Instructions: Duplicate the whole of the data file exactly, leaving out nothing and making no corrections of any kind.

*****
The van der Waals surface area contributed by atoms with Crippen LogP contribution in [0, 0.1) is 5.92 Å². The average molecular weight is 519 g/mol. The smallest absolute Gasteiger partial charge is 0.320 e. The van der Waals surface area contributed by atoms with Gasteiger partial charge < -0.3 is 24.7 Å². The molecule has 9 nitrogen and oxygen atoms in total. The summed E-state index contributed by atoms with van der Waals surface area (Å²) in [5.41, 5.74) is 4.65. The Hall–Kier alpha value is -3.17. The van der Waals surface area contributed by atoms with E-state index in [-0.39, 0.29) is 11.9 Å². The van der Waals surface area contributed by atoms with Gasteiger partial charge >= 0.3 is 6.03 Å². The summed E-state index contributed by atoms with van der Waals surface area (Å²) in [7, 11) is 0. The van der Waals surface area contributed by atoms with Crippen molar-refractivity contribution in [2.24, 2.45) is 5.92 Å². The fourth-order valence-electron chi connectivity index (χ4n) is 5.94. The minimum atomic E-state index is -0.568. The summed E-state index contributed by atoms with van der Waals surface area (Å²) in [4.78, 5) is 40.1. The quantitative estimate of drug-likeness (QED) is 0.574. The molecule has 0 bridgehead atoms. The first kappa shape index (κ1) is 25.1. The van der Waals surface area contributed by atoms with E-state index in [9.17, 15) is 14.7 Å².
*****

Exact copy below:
The van der Waals surface area contributed by atoms with Crippen LogP contribution in [0, 0.1) is 5.92 Å². The average molecular weight is 519 g/mol. The smallest absolute Gasteiger partial charge is 0.320 e. The van der Waals surface area contributed by atoms with Gasteiger partial charge < -0.3 is 24.7 Å². The molecule has 9 nitrogen and oxygen atoms in total. The summed E-state index contributed by atoms with van der Waals surface area (Å²) in [5.41, 5.74) is 4.65. The Hall–Kier alpha value is -3.17. The van der Waals surface area contributed by atoms with E-state index in [-0.39, 0.29) is 11.9 Å². The van der Waals surface area contributed by atoms with Gasteiger partial charge >= 0.3 is 6.03 Å². The summed E-state index contributed by atoms with van der Waals surface area (Å²) in [7, 11) is 0. The van der Waals surface area contributed by atoms with Crippen molar-refractivity contribution in [2.24, 2.45) is 5.92 Å². The fourth-order valence-electron chi connectivity index (χ4n) is 5.94. The minimum atomic E-state index is -0.568. The summed E-state index contributed by atoms with van der Waals surface area (Å²) in [4.78, 5) is 40.1. The quantitative estimate of drug-likeness (QED) is 0.574. The molecule has 0 bridgehead atoms. The first kappa shape index (κ1) is 25.1. The van der Waals surface area contributed by atoms with E-state index in [9.17, 15) is 14.7 Å².